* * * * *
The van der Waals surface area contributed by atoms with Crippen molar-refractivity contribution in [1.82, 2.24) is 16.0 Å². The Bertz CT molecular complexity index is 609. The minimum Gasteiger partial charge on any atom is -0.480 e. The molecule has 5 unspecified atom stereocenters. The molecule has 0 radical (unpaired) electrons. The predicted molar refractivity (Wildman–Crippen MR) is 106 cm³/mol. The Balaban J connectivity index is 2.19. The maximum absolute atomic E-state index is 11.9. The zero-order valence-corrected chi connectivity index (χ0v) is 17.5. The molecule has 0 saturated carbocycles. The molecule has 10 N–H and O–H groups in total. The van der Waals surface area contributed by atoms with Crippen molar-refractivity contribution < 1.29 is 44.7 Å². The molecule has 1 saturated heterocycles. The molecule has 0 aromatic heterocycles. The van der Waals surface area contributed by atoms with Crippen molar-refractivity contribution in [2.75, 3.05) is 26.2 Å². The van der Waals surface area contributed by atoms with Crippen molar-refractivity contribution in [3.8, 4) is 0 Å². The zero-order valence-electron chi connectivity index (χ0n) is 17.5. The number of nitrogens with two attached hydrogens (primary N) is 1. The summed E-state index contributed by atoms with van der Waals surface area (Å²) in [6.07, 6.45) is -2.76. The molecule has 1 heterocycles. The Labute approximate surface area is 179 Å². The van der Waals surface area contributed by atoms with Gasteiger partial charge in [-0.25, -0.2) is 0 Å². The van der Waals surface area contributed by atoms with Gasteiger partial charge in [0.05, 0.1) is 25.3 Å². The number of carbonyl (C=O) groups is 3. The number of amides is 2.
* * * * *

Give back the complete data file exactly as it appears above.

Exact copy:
The van der Waals surface area contributed by atoms with Crippen molar-refractivity contribution in [1.82, 2.24) is 16.0 Å². The Bertz CT molecular complexity index is 609. The minimum Gasteiger partial charge on any atom is -0.480 e. The molecule has 5 unspecified atom stereocenters. The molecule has 0 radical (unpaired) electrons. The predicted molar refractivity (Wildman–Crippen MR) is 106 cm³/mol. The Balaban J connectivity index is 2.19. The maximum absolute atomic E-state index is 11.9. The zero-order valence-corrected chi connectivity index (χ0v) is 17.5. The molecule has 0 saturated carbocycles. The molecule has 10 N–H and O–H groups in total. The van der Waals surface area contributed by atoms with Crippen molar-refractivity contribution < 1.29 is 44.7 Å². The molecule has 1 saturated heterocycles. The molecule has 0 aromatic heterocycles. The van der Waals surface area contributed by atoms with Crippen molar-refractivity contribution in [2.75, 3.05) is 26.2 Å². The van der Waals surface area contributed by atoms with Crippen molar-refractivity contribution in [3.8, 4) is 0 Å². The zero-order valence-electron chi connectivity index (χ0n) is 17.5. The number of nitrogens with two attached hydrogens (primary N) is 1. The summed E-state index contributed by atoms with van der Waals surface area (Å²) in [6.07, 6.45) is -2.76. The molecule has 1 heterocycles. The Labute approximate surface area is 179 Å². The van der Waals surface area contributed by atoms with Gasteiger partial charge in [-0.25, -0.2) is 0 Å². The van der Waals surface area contributed by atoms with Gasteiger partial charge in [0.05, 0.1) is 25.3 Å². The number of carbonyl (C=O) groups is 3. The number of amides is 2.